The Ehlers-Danlos syndromes

Semin Dermatol. 1993 Sep;12(3):229-40.


The Ehlers-Danlos syndromes (EDS) are a heterogeneous group of inherited connective tissue disorders characterized clinically by skin fragility, skin hyperextensibility, joint hypermobility, and excessive bruising. At least 10 different subtypes of EDS have been classified based on genetic, biochemical, and clinical characteristics. Recent advances in the molecular analysis of EDS have identified defects responsible for EDS IV (mutations in the type III collagen gene), EDS VI (homozygous and compound heterozygous mutations in the lysyl hydroxylase gene), EDS VIIA and VIIB (mutations in the type I collagen genes), EDS VIIC (deficiency of procollagen N-proteinase), and EDS IX (decreased lysyl oxidase activity). Very little is known about the genetic or biochemical defects responsible for the other EDS subtypes, but with the application of the tools of molecular biology, analysis of these defects is now within reach.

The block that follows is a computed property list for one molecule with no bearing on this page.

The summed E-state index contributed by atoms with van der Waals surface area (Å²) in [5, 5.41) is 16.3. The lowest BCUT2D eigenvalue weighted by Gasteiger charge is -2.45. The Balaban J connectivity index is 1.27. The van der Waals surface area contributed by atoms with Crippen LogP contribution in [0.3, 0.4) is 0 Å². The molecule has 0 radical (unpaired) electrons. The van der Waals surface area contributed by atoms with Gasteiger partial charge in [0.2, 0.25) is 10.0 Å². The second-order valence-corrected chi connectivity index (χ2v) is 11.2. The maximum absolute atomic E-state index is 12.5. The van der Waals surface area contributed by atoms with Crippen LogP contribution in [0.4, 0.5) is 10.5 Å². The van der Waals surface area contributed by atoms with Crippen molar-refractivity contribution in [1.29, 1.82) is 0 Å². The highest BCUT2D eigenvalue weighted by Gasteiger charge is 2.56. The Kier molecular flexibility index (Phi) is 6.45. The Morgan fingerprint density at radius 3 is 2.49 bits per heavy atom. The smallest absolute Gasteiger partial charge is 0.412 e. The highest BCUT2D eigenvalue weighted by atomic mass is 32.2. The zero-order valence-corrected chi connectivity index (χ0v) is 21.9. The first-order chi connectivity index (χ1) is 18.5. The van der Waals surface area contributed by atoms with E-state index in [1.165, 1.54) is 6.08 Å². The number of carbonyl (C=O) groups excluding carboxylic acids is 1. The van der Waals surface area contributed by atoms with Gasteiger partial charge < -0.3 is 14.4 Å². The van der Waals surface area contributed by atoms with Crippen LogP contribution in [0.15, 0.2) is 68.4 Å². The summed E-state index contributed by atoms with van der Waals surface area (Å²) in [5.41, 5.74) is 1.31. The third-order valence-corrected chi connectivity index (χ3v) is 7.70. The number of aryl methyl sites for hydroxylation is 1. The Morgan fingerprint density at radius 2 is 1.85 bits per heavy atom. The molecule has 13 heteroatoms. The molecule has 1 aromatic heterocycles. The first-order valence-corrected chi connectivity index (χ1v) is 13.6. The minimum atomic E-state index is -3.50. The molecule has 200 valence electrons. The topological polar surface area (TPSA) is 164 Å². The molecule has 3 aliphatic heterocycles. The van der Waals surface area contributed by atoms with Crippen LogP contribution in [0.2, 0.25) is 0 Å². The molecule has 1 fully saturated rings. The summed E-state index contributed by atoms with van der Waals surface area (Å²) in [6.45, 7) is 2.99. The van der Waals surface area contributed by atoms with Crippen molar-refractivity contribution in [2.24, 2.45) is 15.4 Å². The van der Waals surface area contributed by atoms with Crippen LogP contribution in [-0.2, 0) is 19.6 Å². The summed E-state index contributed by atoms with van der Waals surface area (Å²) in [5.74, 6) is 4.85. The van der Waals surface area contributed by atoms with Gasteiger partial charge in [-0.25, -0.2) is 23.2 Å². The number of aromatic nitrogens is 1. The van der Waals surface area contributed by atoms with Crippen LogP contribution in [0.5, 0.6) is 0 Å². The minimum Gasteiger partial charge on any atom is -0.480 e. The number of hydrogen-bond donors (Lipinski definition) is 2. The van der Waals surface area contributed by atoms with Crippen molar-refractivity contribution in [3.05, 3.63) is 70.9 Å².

Publication types

  • Research Support, U.S. Gov't, P.H.S.
  • Review

MeSH terms

  • Amino Acid Sequence
  • Base Sequence
  • Collagen / genetics
  • Ehlers-Danlos Syndrome / classification*
  • Ehlers-Danlos Syndrome / genetics*
  • Ehlers-Danlos Syndrome / pathology
  • Humans
  • Molecular Sequence Data
  • Mutation


  • Collagen